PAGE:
According to this posting on the Source, DC collections are adding LoC information and will be added to the library’s holdings. The Library of Congress has a few other comics connections of late, including an SPX collection, so the place of comics in the nation’s greatest library is clearly growing.

All graphic novels and collected editions published by DC Entertainment will include a page of cataloging information from the Library of Congress.

The Library of Congress is the nation’s oldest federal cultural institution and serves as the research arm of Congress. It is also the largest library in the world, with millions of books, recordings, photographs, maps and manuscripts in its collections.

Beginning this Spring, with DC COMICS-THE NEW 52 collected editions including, JUSTICE LEAGUE Volume 1: ORIGIN by New York Times bestselling writer Geoff Johns and artist Jim Lee and BATMAN Volume 1: COURT OF OWLS by rising star Scott Snyder and artist Greg Capullo, as well as BATMAN: DEATH BY DESIGN written by superstar author and designer Chip Kidd with art by Dave Taylor and Vertigo’s highly anticipated GET JIRO! written by renowned chef, Anthony Bourdain and Joel Rose with art by Langdon Foss, DC Entertainment books will be now be part of that massive collection.


  1. Am I the only one who hopes that they go include their back catalog of classic material? I would hate for future generations to think that this batch of work is the “definitive” versions of Superman, Batman, Wonder Woman and the Justice League.

    Of course… in the grand scheme of things it wouldn’t matter one way or the other. But still. When they remember our collective geeky past, I want it to be MY past, not this new-fangled stuff by them kids with their rock-n-roll music and Eye-Pods and… HEY! You kids get off of my lawn!

  2. Um…

    DC should have been sending two copies of each book to the Library of Congress when they registered the copyright.

    Yup… searching looks like they’ve been doing that:

    DATABASE: Library of Congress Online Catalog
    YOU SEARCHED: Keyword (match all words) = “Dc comics”
    SEARCH RESULTS: Displaying 1 through 100 of 3585.

    So that bit is hype. (LoC does the same with comics, but that collection is difficult to access.)

    Every comics publisher should be doing that. Dark Horse? Marvel? IDW? Image? Anyone? I don’t see recent copies of graphic novels in the collection.

    As for the Cataloging-In-Publication (CIP) data being printed in each book? Welcome to the Twentieth Century, DC! (Geez… I remember when Marvel and DC didn’t have barcodes on their graphic novels… )

    CIP data makes it easier for libraries to catalog the book. A publisher sends in a preliminary copy of the book, and the Library of Congress creates a cataloging record for that title, so that the data is available before the library acquires the book.

    Some publishers just state “CIP data exists for this book” on the title page verso (“the copyright page”), others print what looks like an entry from a library card catalog (a collection of index cards containing bibliographic data on the libraries holdings, indexed by author, title, subject, and call number).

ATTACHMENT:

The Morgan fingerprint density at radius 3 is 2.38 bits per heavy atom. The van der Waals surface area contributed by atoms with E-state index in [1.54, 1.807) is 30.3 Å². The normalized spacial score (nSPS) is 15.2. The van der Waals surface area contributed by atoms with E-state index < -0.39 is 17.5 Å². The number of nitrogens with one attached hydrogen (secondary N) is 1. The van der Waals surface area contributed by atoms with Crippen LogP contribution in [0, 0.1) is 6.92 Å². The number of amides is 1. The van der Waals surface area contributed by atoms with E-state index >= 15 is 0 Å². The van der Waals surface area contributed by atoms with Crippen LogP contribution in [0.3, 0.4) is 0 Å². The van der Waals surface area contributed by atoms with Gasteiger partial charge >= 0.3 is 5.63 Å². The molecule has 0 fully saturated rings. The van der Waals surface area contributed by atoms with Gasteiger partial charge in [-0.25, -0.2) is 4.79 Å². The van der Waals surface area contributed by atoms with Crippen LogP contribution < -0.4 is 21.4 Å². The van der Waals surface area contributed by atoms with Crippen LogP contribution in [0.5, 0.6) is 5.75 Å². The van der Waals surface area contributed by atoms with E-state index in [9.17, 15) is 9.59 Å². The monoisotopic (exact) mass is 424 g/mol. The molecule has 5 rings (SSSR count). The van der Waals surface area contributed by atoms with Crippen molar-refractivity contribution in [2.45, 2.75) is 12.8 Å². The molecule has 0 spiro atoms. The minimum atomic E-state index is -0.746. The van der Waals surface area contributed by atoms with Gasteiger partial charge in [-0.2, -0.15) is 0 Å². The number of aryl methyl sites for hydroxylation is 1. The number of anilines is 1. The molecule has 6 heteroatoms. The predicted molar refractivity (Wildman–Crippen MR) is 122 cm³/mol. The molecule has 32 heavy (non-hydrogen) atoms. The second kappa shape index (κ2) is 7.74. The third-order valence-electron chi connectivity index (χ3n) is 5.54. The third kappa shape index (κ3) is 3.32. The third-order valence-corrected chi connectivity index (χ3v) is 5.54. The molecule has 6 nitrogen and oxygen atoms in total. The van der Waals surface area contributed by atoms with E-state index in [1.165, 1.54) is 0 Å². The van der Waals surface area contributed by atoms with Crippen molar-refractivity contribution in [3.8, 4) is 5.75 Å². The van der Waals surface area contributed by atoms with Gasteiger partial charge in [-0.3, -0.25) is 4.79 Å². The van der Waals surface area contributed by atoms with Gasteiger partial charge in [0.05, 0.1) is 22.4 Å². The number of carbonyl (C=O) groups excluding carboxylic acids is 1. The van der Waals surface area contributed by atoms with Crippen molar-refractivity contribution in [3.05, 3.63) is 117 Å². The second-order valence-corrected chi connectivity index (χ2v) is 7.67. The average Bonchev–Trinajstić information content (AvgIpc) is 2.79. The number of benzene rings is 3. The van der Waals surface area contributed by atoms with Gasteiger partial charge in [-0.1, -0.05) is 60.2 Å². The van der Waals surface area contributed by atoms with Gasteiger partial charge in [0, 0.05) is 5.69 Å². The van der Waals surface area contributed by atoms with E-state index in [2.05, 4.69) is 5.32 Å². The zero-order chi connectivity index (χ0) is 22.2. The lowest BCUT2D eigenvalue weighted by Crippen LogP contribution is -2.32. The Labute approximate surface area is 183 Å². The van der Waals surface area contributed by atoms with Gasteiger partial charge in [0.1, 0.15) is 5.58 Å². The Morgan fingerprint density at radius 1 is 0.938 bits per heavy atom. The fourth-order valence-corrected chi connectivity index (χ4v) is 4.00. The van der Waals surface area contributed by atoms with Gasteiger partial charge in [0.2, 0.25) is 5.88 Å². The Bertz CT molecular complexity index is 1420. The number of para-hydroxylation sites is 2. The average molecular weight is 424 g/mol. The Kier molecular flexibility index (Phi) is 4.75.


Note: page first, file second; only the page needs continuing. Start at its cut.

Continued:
3. Mike, just so you know…

    1) The Library of Congress does “collect” comic books sent in via copyright registration. Many older copies have walked out the door, so what’s left is now under lock and key.

    2) Many research libraries have comics and graphic novel special collections. Start at Michigan State, then head over to Ohio State University.

    3) Public libraries love graphic novels, as they circulate until they fall apart! They won’t get rid of older volumes unless nobody wants to read them.

    4) The Library of Congress doesn’t circulate many volumes, so what they have remains in the collection forever (or until the British return).

  4. This is really great to see. There are some folks at the Library of Congress who have been working hard to grow the comics and graphic novel collections. Dark Horse, IDW and the rest would benefit because their books are now included and recognized by a major institution. Having that LOC code attached to your book helps more libraries justify purchasing and shelving your books. So, when the Library of Congress asks for more graphic novels and comics-send em!

  5. The LOC has been tremendously supportive of collecting independent comics worth through the SPX Collection, particularly Sara W. Duke (the LOC’s curator of popular and applied graphic art). As John mentioned, this is a huge endorsement of artistic work in the comics form.

  6. Want your books in the Library of Congress?

    Register your copyright!

    $50, and you get legal protection.
    Plus it’s good for eternity!

    After the book arrives at the Copyright Office and is registered, librarians come through and select titles for the collections. Textbooks (except American History), coloring books, manuals, and most self-published books (but not small press) get sent to the cornfield. Most everything else finds a place within the collections.

    Here’s how LoC acquired items in 1997: